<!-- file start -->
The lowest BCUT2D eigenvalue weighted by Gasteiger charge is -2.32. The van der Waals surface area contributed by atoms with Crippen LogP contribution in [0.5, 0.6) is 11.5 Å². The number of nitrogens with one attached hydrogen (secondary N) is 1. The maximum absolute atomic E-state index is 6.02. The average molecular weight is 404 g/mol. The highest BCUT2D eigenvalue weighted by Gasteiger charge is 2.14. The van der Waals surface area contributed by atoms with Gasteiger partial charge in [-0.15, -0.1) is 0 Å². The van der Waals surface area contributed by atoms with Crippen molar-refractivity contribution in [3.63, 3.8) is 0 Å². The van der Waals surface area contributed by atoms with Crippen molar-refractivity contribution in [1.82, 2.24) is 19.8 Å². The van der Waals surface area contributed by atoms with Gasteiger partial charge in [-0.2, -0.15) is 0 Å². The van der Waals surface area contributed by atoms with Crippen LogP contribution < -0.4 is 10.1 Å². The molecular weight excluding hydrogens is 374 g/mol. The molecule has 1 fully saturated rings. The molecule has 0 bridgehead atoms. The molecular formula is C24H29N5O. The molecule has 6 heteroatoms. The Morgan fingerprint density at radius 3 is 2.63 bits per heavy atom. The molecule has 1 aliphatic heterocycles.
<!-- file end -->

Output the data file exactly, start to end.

The lowest BCUT2D eigenvalue weighted by Gasteiger charge is -2.32. The van der Waals surface area contributed by atoms with Crippen LogP contribution in [0.5, 0.6) is 11.5 Å². The number of nitrogens with one attached hydrogen (secondary N) is 1. The maximum absolute atomic E-state index is 6.02. The average molecular weight is 404 g/mol. The highest BCUT2D eigenvalue weighted by Gasteiger charge is 2.14. The van der Waals surface area contributed by atoms with Gasteiger partial charge in [-0.15, -0.1) is 0 Å². The van der Waals surface area contributed by atoms with Crippen molar-refractivity contribution in [3.63, 3.8) is 0 Å². The van der Waals surface area contributed by atoms with Crippen molar-refractivity contribution in [1.82, 2.24) is 19.8 Å². The van der Waals surface area contributed by atoms with Gasteiger partial charge in [-0.2, -0.15) is 0 Å². The van der Waals surface area contributed by atoms with Crippen LogP contribution < -0.4 is 10.1 Å². The molecular weight excluding hydrogens is 374 g/mol. The molecule has 1 fully saturated rings. The molecule has 0 bridgehead atoms. The molecular formula is C24H29N5O. The molecule has 6 heteroatoms. The Morgan fingerprint density at radius 3 is 2.63 bits per heavy atom. The molecule has 1 aliphatic heterocycles.